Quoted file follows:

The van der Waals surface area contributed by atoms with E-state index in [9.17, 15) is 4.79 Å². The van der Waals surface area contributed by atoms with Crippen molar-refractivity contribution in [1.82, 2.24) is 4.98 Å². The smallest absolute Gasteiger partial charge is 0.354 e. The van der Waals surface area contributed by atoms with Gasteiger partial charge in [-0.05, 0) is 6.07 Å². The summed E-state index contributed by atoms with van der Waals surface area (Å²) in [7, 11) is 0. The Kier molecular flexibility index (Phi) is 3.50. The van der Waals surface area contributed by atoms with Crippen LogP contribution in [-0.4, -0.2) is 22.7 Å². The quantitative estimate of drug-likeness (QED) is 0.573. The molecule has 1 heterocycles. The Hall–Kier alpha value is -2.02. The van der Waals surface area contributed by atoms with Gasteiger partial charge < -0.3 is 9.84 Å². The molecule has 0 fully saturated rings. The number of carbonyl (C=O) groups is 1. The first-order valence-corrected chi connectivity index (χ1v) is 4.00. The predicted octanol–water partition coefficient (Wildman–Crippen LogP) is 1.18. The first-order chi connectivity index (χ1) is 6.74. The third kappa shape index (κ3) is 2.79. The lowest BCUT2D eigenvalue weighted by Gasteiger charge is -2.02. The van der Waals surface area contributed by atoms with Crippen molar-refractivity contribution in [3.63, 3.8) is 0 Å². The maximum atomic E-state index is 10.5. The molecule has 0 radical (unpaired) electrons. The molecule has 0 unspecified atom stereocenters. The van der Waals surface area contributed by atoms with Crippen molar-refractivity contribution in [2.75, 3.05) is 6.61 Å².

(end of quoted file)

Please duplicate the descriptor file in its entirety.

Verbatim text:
The van der Waals surface area contributed by atoms with E-state index in [9.17, 15) is 4.79 Å². The van der Waals surface area contributed by atoms with Crippen molar-refractivity contribution in [1.82, 2.24) is 4.98 Å². The smallest absolute Gasteiger partial charge is 0.354 e. The van der Waals surface area contributed by atoms with Gasteiger partial charge in [-0.05, 0) is 6.07 Å². The summed E-state index contributed by atoms with van der Waals surface area (Å²) in [7, 11) is 0. The Kier molecular flexibility index (Phi) is 3.50. The van der Waals surface area contributed by atoms with Crippen LogP contribution in [-0.4, -0.2) is 22.7 Å². The quantitative estimate of drug-likeness (QED) is 0.573. The molecule has 1 heterocycles. The Hall–Kier alpha value is -2.02. The van der Waals surface area contributed by atoms with Gasteiger partial charge < -0.3 is 9.84 Å². The molecule has 0 fully saturated rings. The number of carbonyl (C=O) groups is 1. The first-order valence-corrected chi connectivity index (χ1v) is 4.00. The predicted octanol–water partition coefficient (Wildman–Crippen LogP) is 1.18. The first-order chi connectivity index (χ1) is 6.74. The third kappa shape index (κ3) is 2.79. The lowest BCUT2D eigenvalue weighted by Gasteiger charge is -2.02. The van der Waals surface area contributed by atoms with Crippen molar-refractivity contribution in [3.63, 3.8) is 0 Å². The maximum atomic E-state index is 10.5. The molecule has 0 radical (unpaired) electrons. The molecule has 0 unspecified atom stereocenters. The van der Waals surface area contributed by atoms with Crippen molar-refractivity contribution in [2.75, 3.05) is 6.61 Å².